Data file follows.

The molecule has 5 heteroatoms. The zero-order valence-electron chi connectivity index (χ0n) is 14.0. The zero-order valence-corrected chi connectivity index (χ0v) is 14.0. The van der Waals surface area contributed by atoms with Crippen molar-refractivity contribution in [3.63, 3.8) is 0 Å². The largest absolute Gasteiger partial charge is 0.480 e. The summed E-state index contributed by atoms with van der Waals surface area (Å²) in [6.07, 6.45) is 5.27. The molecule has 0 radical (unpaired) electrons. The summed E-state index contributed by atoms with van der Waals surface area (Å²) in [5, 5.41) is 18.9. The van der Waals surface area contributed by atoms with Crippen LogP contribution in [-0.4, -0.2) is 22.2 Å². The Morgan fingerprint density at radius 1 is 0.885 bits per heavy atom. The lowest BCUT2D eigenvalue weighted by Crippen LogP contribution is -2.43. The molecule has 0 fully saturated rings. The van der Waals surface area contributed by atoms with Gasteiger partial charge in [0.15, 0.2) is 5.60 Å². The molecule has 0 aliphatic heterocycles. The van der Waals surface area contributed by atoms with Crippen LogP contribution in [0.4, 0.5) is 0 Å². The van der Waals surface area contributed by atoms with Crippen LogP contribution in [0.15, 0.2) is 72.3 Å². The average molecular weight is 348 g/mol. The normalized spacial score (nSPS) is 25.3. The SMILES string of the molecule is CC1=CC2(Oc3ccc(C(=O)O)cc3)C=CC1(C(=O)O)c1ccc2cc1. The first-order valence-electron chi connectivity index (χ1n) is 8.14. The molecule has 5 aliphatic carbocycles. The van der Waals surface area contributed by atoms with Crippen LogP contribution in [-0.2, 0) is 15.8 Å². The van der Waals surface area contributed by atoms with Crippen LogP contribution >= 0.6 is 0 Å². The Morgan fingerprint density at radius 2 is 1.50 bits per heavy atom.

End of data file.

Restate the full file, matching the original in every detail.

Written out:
The molecule has 5 heteroatoms. The zero-order valence-electron chi connectivity index (χ0n) is 14.0. The zero-order valence-corrected chi connectivity index (χ0v) is 14.0. The van der Waals surface area contributed by atoms with Crippen molar-refractivity contribution in [3.63, 3.8) is 0 Å². The largest absolute Gasteiger partial charge is 0.480 e. The summed E-state index contributed by atoms with van der Waals surface area (Å²) in [6.07, 6.45) is 5.27. The molecule has 0 radical (unpaired) electrons. The summed E-state index contributed by atoms with van der Waals surface area (Å²) in [5, 5.41) is 18.9. The van der Waals surface area contributed by atoms with Crippen LogP contribution in [-0.4, -0.2) is 22.2 Å². The Morgan fingerprint density at radius 1 is 0.885 bits per heavy atom. The lowest BCUT2D eigenvalue weighted by Crippen LogP contribution is -2.43. The molecule has 0 fully saturated rings. The van der Waals surface area contributed by atoms with Gasteiger partial charge in [0.15, 0.2) is 5.60 Å². The molecule has 0 aliphatic heterocycles. The van der Waals surface area contributed by atoms with Crippen LogP contribution in [0.4, 0.5) is 0 Å². The van der Waals surface area contributed by atoms with Crippen LogP contribution in [0.15, 0.2) is 72.3 Å². The average molecular weight is 348 g/mol. The normalized spacial score (nSPS) is 25.3. The SMILES string of the molecule is CC1=CC2(Oc3ccc(C(=O)O)cc3)C=CC1(C(=O)O)c1ccc2cc1. The first-order valence-electron chi connectivity index (χ1n) is 8.14. The molecule has 5 aliphatic carbocycles. The van der Waals surface area contributed by atoms with Crippen LogP contribution in [-0.2, 0) is 15.8 Å². The van der Waals surface area contributed by atoms with Crippen LogP contribution >= 0.6 is 0 Å². The Morgan fingerprint density at radius 2 is 1.50 bits per heavy atom.